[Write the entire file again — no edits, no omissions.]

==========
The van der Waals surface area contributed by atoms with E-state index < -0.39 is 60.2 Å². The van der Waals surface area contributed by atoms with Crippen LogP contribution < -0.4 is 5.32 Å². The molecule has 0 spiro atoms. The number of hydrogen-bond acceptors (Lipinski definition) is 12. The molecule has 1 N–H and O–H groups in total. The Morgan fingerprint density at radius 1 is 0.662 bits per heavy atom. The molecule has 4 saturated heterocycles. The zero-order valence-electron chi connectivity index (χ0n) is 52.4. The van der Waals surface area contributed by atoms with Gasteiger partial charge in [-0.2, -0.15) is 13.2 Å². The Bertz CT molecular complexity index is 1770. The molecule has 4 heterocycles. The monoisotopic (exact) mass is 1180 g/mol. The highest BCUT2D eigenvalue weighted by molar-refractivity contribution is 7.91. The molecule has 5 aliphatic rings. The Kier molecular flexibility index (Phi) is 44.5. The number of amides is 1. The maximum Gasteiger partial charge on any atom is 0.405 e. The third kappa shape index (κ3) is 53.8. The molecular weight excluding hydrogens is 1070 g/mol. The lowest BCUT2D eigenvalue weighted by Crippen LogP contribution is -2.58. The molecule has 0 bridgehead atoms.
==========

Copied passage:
The van der Waals surface area contributed by atoms with E-state index < -0.39 is 60.2 Å². The van der Waals surface area contributed by atoms with Crippen LogP contribution < -0.4 is 5.32 Å². The molecule has 0 spiro atoms. The number of hydrogen-bond acceptors (Lipinski definition) is 12. The molecule has 1 N–H and O–H groups in total. The Morgan fingerprint density at radius 1 is 0.662 bits per heavy atom. The molecule has 4 saturated heterocycles. The zero-order valence-electron chi connectivity index (χ0n) is 52.4. The van der Waals surface area contributed by atoms with Gasteiger partial charge in [-0.2, -0.15) is 13.2 Å². The Bertz CT molecular complexity index is 1770. The molecule has 4 heterocycles. The monoisotopic (exact) mass is 1180 g/mol. The highest BCUT2D eigenvalue weighted by molar-refractivity contribution is 7.91. The molecule has 5 aliphatic rings. The Kier molecular flexibility index (Phi) is 44.5. The number of amides is 1. The maximum Gasteiger partial charge on any atom is 0.405 e. The third kappa shape index (κ3) is 53.8. The molecular weight excluding hydrogens is 1070 g/mol. The lowest BCUT2D eigenvalue weighted by Crippen LogP contribution is -2.58. The molecule has 0 bridgehead atoms.